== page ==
Understanding electron transport in a laboratory plasma of LVPD, a major cause considered responsible for the plasma loss in fusion devices. The electron heat transport in fusion devices is critical and the information available is limited. The information present is primarily based on the theoretical and numerical predictions. These predictions are suggestive that the electron temperature gradient (ETG) driven turbulence is the major source of plasma loss but it remains unexplored because of extremely small scale length nature of instability and no direct access to measure in tokamaks
Exciting unambiguous ETG, studying its threshold, beta scaling of plasma transport, effect of magnetic shear on ETG and understanding non linear features like Zonal flows and Streamers are various exciting problems which needs dedicated effort. We believe that unfolding these physics issues in LVPD will greatly contribute to fusion fraternity because of their relevance to fusion plasma.
The device like LVPD plays undoubtedly a significant role in carrying out such studies. A major contribution made of LVPD is the invention of a large 2m diameter electron energy filter(EEF), perhaps the largest available today, for producing plasma suitable for ETG study. We have produced plasma devoid of energetic electrons and excited unambiguous ETG turbulence in LVPD [Physical Review Letters, 108, 255007 (2012)]with leverage of controlling temperature gradient scale length between 50-600 cm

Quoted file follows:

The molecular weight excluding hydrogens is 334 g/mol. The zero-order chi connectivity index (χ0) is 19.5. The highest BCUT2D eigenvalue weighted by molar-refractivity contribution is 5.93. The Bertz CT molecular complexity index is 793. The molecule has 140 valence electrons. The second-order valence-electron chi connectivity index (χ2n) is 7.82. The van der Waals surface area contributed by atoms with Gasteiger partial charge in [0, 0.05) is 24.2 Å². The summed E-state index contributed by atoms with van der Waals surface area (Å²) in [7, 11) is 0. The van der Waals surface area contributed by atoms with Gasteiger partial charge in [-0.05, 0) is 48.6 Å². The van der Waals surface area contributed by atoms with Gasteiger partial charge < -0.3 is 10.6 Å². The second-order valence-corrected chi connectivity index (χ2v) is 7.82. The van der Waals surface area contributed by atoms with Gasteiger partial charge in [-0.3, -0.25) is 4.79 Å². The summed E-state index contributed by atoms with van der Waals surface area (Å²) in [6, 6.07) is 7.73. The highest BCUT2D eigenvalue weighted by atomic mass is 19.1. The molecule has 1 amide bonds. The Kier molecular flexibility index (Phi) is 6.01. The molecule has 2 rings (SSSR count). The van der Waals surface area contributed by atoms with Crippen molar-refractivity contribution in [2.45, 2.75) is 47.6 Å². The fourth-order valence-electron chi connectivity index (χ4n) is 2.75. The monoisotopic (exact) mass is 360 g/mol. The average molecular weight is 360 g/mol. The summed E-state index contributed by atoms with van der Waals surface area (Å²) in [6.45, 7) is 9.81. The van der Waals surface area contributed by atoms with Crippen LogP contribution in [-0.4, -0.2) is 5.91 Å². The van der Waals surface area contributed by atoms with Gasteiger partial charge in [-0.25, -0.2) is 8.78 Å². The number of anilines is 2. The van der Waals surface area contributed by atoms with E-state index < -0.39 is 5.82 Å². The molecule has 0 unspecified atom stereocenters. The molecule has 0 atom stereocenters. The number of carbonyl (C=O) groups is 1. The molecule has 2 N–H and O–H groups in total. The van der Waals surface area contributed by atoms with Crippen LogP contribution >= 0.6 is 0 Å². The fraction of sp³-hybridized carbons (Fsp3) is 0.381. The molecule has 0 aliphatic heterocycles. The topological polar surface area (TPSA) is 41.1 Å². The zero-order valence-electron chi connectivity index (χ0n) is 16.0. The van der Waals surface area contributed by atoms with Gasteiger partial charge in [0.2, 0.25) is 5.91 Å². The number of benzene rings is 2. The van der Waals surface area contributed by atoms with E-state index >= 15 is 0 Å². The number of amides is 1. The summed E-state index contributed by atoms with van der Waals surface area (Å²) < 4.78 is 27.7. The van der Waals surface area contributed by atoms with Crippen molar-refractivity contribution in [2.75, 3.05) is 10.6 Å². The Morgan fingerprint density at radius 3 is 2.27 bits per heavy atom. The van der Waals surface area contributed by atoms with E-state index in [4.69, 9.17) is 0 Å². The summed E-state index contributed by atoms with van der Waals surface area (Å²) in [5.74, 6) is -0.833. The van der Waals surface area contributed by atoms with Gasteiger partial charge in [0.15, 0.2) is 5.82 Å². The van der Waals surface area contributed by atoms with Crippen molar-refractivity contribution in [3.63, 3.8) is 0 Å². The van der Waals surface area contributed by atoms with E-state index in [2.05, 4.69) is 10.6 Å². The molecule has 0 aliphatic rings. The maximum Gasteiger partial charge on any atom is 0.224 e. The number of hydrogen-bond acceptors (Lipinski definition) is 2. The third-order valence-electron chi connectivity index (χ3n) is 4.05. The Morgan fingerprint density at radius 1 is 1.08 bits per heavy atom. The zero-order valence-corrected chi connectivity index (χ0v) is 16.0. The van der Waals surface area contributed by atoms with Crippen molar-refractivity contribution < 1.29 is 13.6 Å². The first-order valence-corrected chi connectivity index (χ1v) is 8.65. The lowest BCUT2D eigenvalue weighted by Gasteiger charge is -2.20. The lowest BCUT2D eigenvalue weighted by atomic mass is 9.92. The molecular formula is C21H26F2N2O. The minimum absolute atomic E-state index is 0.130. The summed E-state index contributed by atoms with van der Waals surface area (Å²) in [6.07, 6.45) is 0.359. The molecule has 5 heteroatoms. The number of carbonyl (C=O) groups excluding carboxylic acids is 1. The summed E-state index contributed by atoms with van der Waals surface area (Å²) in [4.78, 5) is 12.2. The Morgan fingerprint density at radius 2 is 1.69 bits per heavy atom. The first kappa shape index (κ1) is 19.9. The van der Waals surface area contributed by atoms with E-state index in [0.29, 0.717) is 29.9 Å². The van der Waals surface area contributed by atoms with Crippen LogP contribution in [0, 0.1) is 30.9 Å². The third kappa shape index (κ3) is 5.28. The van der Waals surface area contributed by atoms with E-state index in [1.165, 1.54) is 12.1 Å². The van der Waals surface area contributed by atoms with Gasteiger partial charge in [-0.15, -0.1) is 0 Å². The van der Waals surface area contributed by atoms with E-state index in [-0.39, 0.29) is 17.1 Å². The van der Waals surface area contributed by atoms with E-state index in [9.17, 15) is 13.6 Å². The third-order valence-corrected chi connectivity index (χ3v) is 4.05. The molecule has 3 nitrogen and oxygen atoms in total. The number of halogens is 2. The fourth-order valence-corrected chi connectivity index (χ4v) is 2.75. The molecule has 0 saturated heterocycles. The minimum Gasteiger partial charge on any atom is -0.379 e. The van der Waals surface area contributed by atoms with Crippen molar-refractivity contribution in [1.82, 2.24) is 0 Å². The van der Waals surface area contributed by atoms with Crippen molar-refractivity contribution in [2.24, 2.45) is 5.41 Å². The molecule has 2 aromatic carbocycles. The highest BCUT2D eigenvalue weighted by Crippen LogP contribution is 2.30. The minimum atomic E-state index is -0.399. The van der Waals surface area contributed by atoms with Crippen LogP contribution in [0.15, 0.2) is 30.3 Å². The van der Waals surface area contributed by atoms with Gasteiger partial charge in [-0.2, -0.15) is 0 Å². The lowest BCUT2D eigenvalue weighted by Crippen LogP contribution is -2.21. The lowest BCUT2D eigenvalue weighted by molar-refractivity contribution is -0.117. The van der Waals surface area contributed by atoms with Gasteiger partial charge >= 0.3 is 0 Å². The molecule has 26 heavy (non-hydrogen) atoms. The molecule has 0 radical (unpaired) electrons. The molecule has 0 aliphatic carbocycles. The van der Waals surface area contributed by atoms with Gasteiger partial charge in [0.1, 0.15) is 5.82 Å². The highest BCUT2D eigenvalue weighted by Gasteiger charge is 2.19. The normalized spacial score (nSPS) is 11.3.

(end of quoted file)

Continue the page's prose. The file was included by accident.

Another important physics program running in LVPD is on understanding the filter plasma. This comprises of study of trapped particles, energetic particle diffusion across magnetic field and associated drifts, excitation of whistler and lower hybrid kind of instabilities associated with energetic electrons, instabilities associated with electron temperature anisotropy and study of wave – particle interaction in the belt region.
The energetic belt region in LVPD mimics the Van Allen belt regions of earths magnetosphere. This possibility is under investigation.